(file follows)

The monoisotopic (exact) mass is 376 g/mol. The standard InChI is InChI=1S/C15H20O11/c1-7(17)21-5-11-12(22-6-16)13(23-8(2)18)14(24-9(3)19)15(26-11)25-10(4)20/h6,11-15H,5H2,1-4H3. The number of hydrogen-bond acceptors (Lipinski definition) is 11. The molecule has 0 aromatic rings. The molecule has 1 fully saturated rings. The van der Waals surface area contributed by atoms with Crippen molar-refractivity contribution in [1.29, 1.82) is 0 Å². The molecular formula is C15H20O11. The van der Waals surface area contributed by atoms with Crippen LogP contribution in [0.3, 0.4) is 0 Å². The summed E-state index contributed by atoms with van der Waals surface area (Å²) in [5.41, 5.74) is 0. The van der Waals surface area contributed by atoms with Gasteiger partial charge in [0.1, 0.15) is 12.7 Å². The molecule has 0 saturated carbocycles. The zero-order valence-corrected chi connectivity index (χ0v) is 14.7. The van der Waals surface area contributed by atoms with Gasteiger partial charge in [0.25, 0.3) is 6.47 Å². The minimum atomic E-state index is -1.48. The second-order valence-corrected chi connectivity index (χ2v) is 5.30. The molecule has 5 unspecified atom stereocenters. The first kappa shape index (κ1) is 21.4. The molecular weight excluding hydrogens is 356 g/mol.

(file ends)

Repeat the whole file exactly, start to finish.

The monoisotopic (exact) mass is 376 g/mol. The standard InChI is InChI=1S/C15H20O11/c1-7(17)21-5-11-12(22-6-16)13(23-8(2)18)14(24-9(3)19)15(26-11)25-10(4)20/h6,11-15H,5H2,1-4H3. The number of hydrogen-bond acceptors (Lipinski definition) is 11. The molecule has 0 aromatic rings. The molecule has 1 fully saturated rings. The van der Waals surface area contributed by atoms with Crippen molar-refractivity contribution in [1.29, 1.82) is 0 Å². The molecular formula is C15H20O11. The van der Waals surface area contributed by atoms with Crippen LogP contribution in [0.3, 0.4) is 0 Å². The summed E-state index contributed by atoms with van der Waals surface area (Å²) in [5.41, 5.74) is 0. The van der Waals surface area contributed by atoms with Gasteiger partial charge in [0.1, 0.15) is 12.7 Å². The molecule has 0 saturated carbocycles. The zero-order valence-corrected chi connectivity index (χ0v) is 14.7. The van der Waals surface area contributed by atoms with Gasteiger partial charge in [0.25, 0.3) is 6.47 Å². The minimum atomic E-state index is -1.48. The second-order valence-corrected chi connectivity index (χ2v) is 5.30. The molecule has 5 unspecified atom stereocenters. The first kappa shape index (κ1) is 21.4. The molecular weight excluding hydrogens is 356 g/mol.